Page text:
MFA - UW Madison 2007
MA - UW Madison 2005
Teacher Certification - UW 1989
BFA Alfred University 1982

Philip Lyons • Artist Statement, 9/2/07

As an art facilitator for teenagers in Madison, Wisconsin I am continually involved in the creative brainstorming process with talented young artists. This modus, and the fertile environment from which it comes has offered me numerous directions to go with my own work. While in the past two years I’ve worked on multiple bodies of work concurrently, the various series of work inform or cross pollinate each other. This work presents essentially two of those series: figures and faces. Most of my work attempts to address several different directions of thought simultaneously. One of the most important and overriding themes I’ve explored since the 1990’s has been the relationship between the human female form and the iconic shape of the classical ceramic vase. I also more recently have been trying to explore the the natural textural character of clay in my work. This is a new direction for me as my ceramic roots are in the cleanly tooled, precise pottery forms of the Bauhaus tradition. Distressed finishes and smoke fired ceramics have also been an interest for me as they both have a character to them that conveys the alluring aesthetic of chance, and a sense of history. Some of these pieces are carefully conceived while others have relied more on my creative intuition - seeking out interesting contrasts and the playful juxtaposition of symbols and ideas. This process, and the pieces that have resulted from it, rose out of my desire to make work that has a stronger narrative content. I’ve come to feel that the art I enjoy most affects you with it’s beauty, in a visceral way, but also engages the viewer in an extended, growing dialogue that can endure and grow through multiple viewings. Art that is accessible, while not revealing all of it’s self right away, has the potential to draw the viewer into a journey of continual discovery, with multiple meanings and a layered narrative.
Many of the figurative pieces offer themes of woman as vessel, as fertility figure, and of parenting in general. The House of Love series deals with the complex issues of parenting and the spousal relationship that is family. The MATRON series celebrates women as strong, yet exposed, highly complex beings. I enjoy the contrast of the sensual flowing form with the rough, textured, industrial surface. Some women are weathered, worn, and road hardened, but still beautiful! In these figurative sculptures the human female form, offers many symbolic interpretative possibilities. Every impression and nook offers symbolic meaning, and when juxtaposed with the countless other images, create a medley of layered narratives. This conceptual layering offers the viewer not only a bounty of inroads into understanding the art, but the opportunity to revisit the work and find new discoveries and connections. The Wall Head series initially grew out of my inability to find clear meaning in several life events, including the death of my father and a close friend. They are almost dreamlike in that they attempt to express that which is inherently inexpressible. Connections are often disparate at best with images fading in and out, reflecting the absurd and random nature of thought and our modern world. The growing nature of my inability to understand the world today, and my attempt to remain centered amidst the turmoil that is life is reflected in the contrast of the serene physical state, with the lively cerebral activity. I invite you to view this work and read between the lines - look for the inner meanings, the tongue in cheek, the humour and the satire.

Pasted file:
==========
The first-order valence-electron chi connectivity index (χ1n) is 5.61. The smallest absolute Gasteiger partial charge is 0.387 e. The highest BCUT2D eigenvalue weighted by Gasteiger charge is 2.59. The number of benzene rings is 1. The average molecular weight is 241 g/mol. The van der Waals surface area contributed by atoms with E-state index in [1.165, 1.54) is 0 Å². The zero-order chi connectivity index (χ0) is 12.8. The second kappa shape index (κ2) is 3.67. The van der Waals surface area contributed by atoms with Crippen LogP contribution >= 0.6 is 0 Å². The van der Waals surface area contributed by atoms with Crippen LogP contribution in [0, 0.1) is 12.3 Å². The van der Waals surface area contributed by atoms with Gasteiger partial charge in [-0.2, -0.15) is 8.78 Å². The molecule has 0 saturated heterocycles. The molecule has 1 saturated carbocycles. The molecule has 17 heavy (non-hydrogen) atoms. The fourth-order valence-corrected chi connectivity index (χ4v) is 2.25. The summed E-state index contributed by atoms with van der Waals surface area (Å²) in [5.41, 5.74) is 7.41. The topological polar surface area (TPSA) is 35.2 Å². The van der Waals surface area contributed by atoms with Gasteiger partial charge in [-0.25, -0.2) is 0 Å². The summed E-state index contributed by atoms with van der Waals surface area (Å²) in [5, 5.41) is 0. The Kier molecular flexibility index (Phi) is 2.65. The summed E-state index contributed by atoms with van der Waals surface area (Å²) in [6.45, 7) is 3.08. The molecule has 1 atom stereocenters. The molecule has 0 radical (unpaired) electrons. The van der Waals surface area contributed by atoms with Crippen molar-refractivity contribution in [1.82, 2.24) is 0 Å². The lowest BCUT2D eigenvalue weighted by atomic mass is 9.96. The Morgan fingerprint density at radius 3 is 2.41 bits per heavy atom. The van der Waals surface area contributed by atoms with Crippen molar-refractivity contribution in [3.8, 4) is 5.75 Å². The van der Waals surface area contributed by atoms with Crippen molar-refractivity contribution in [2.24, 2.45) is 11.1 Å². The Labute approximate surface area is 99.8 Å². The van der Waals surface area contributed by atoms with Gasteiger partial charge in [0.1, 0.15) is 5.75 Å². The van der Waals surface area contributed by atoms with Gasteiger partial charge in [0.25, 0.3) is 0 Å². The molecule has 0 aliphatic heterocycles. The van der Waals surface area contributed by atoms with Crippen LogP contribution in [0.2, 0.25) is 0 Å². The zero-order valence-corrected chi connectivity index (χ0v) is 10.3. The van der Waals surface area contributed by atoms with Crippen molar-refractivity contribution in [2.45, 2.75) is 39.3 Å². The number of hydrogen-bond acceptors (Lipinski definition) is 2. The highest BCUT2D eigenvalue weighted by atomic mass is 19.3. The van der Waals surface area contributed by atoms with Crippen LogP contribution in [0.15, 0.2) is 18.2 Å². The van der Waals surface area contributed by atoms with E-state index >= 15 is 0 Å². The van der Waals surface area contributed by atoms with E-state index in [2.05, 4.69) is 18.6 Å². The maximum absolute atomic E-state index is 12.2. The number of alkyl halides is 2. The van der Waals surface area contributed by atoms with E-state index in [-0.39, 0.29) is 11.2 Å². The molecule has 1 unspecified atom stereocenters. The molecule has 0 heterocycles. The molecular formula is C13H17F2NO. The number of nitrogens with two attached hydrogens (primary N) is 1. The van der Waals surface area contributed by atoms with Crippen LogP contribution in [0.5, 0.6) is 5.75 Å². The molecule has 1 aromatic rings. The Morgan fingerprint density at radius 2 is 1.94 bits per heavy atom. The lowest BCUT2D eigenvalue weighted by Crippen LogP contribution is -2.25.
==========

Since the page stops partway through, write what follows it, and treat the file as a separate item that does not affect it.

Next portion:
Philip Lyons